"Those meteorologists are never right, they get paid to be wrong!" is one of the many solipsisms we face in the weather business.
I hope to shed some light on the troubles we face when forecasting for wintry weather. This weekend, the ABC 17 StormTrack weather team is forecasting winter weather. Based on the data we have right now, the map below is what we believe to be the most likely outcome of precip Sunday afternoon into Monday morning. We've pored over hundreds of hours (into the future) worth of data about this system, and this seems to be the best "average" of all the solutions we've seen.
Let's throw a wrench in those plans...
Now, for a moment, imagine we begin getting new data this evening that starts to tip the scales a bit. Let's say we start seeing a northern shift in the center of low pressure.
Subsequently, the "zones of precipitation" will also shift north. This means snow, instead of being in northern mid-Missouri, would now be centered over Iowa and Nebraska. Freezing rain chances would be farther north, as well as rain chances.
Or maybe the new data comes in with a stronger area of high pressure from Canada and forces the low farther south. This would yield the center of the snow along and south of Interstate 70.
The good news is that we haven't seen any big shifts in the low's track thus far. For the most part, we've been seeing tracks like the first map we showed you. But big shifts are never out of the question. It's happened before and that's why a forecast can go from showing big snow, to nothing at all within a span of 24 hours.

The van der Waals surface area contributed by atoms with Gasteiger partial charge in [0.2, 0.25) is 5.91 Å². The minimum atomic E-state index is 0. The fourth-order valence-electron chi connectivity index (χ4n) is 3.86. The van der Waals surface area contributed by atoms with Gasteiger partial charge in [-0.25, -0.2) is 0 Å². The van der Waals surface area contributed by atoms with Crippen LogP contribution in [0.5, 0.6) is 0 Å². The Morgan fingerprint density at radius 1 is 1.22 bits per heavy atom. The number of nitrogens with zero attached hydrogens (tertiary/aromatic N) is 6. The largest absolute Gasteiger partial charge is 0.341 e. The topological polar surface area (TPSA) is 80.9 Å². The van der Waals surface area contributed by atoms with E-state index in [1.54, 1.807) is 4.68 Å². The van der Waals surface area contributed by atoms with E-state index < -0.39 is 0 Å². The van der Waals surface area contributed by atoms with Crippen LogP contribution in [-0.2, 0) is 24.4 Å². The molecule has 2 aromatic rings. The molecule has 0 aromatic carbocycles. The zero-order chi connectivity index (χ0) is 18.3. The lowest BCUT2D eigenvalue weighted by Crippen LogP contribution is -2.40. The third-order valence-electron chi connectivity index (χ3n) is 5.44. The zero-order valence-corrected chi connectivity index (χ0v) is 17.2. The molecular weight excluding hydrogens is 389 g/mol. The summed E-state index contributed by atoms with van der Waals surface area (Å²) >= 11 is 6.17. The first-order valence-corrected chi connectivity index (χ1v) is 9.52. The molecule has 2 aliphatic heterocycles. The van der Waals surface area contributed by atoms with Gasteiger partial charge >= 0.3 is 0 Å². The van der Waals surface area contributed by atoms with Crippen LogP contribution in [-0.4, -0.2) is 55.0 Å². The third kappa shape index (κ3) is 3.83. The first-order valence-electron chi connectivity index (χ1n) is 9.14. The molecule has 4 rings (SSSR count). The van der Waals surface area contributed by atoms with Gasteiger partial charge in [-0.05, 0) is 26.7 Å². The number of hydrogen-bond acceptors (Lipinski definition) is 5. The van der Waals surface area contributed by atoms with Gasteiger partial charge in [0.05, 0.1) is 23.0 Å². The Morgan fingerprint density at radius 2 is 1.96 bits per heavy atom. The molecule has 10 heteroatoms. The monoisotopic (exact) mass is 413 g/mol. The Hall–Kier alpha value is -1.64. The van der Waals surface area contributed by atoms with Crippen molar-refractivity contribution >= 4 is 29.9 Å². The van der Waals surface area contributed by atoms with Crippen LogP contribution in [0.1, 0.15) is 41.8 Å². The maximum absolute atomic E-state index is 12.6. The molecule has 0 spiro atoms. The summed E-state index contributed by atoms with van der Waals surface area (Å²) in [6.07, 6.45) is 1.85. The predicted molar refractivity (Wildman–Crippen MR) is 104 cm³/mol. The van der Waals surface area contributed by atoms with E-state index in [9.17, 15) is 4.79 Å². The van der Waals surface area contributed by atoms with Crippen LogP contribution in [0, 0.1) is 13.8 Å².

So why the heck do models stink so bad?
Well, they don't. They're actually pretty sweet. But you have to take into account what these computers are trying to calculate. The developing area of low pressure will eventually cover over 150,000 square miles! These models have to account for this entire storm's temperatures, moisture amounts, pressure values (and much, much, much more).
Think of it like trying to predict a March Madness bracket ... with thousands of teams. (Probably -- I'm not really sure how to check the math on that ...)
The good news is that these supercomputers are very good at calculating all the math that goes into a developing storm system, especially the closer we get to the event occurring. But even then, small-scale changes can have a domino effect to create larger problems in a forecast depending on the quality of data put into the model at initialization.
This is just a partial list of all the data we use to make a forecast. If it looks like a lot, that's because it is. We use a combination of operational global/mesoscale models, as well as ensemble data, which works to average out data given several different variables based on current weather conditions.
If absolutely none of this made sense to you...
Don't worry about it. I'm not necessarily trying to get you to be a weather forecaster. That's why we went to school to get a better understanding of how our atmosphere flows.
It's why we spend hours and hours each week, translating this data and creating graphics to help you understand whether you need to cancel your plans. We don't try to be wrong, but sometimes there are things that are impossible to account for, which shatter our forecasts.
Hopefully, this gave you some insight on how our operations work, and the scale of data we have to work with to keep you ahead of the next storm.